If you are familiar with the Glen, you may know that the Leonard Brown House sits at the end of a drive lined by majestic linden trees. Who was Leonard Brown and what does he represent in Portsmouth history?
Brown was born in Middletown in 1815. His wife Sarah was the daughter of Revolutionary War militia leader Cook Wilcox. What would become the Brown farm had been part of Wilcox's land. By the 1880's Brown was considered one of the best farmers in Portsmouth. He raised poultry and pigs and brought them to market in New Bedford. Along with farming, Brown served as wheelwright and blacksmith.
Leonard Brown represents the Yankee farmers, the descendants of the original English settlers. The first generations of farmers on the Glen were the Cooks. Father and sons owned the majority of the Glen land from Glen Road to Sandy Point. As they moved on, the land was sold to a variety of farm families. These Glen farmers, and others around Portsmouth, were the backbone of Portsmouth. They served in political office and took the lead in church communities. Like Leonard Brown many were the skilled craftsmen for the town as well.
I have been trying to date the construction of the Leonard Brown House, but I have been unsuccessful in pinning down a date. Some clues were found by a descendent of George Manchester (1822-1879). Manchester lived on Glen Road and was a carpenter who later represented Portsmouth in the General Assembly. In his diaries Manchester mentions that Albert Coggeshall built a barn for Leonard Brown. He began to frame it September 22, 1851 and the barn was raised on October 2nd . The barn was 30 by 50 feet. Coggeshall was the brother of Manchester’s father in law. From this information we know that Leonard Brown was on the property by 1851 and that there is a possibility that the house was built around that time. Brown probably removed the Wilcox house that was closer to East Main Road when he built his own home. An 1860 Portsmouth map shows Brown as owning the property.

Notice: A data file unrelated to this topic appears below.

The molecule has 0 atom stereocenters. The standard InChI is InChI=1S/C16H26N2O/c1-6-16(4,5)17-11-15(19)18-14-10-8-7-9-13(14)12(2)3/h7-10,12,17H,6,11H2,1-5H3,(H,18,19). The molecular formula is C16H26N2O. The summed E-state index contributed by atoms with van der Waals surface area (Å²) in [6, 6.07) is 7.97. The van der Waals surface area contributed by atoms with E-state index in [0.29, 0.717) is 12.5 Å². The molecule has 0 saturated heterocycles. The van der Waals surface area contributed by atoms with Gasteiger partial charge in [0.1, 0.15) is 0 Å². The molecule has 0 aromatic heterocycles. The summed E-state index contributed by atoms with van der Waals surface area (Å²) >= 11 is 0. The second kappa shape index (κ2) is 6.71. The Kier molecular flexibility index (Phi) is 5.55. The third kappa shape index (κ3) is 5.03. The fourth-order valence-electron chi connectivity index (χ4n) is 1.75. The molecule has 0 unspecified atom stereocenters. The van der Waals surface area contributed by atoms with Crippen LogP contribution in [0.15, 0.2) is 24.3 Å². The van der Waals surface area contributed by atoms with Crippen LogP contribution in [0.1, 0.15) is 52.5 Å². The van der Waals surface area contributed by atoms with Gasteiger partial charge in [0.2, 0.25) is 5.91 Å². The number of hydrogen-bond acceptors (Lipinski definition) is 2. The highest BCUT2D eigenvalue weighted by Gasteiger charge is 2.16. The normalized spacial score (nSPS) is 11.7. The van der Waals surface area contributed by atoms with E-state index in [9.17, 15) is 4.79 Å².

When Leonard Brown died in 1896 he was buried close by at the Union Cemetery. Wealthy H.A.C. Taylor bought the land and absorbed it into his Glen Farm. A 1904 Gardening Journal notes that H.A.C. Taylor has round stone gate posts built and new walls were set. “Great care has been taken in handling the stones, that may appear old, all the moss having been left upon them to give them that look. The walls have been curved at the entrance to give the driveway a better effect, and on both sides of the drive, from the road to the Taylor mansion, young linden trees have been put out to make the way ornamental as well as shady.” The trees were furnished by the Vanicek family (Rhode Island Nursery today). Note the "young linden trees" were the start of today's Linden Lane.
The Brown House was used as a home for the Glen Farm families until the Town of Portsmouth bought what had been Brown's land in 1989. In 1988 there was a fire in the house and in 1991 the tall narrow center chimney in the ell was destroyed by Hurricane Bob. The Friends of Leonard Brown House have been trying to restore the house.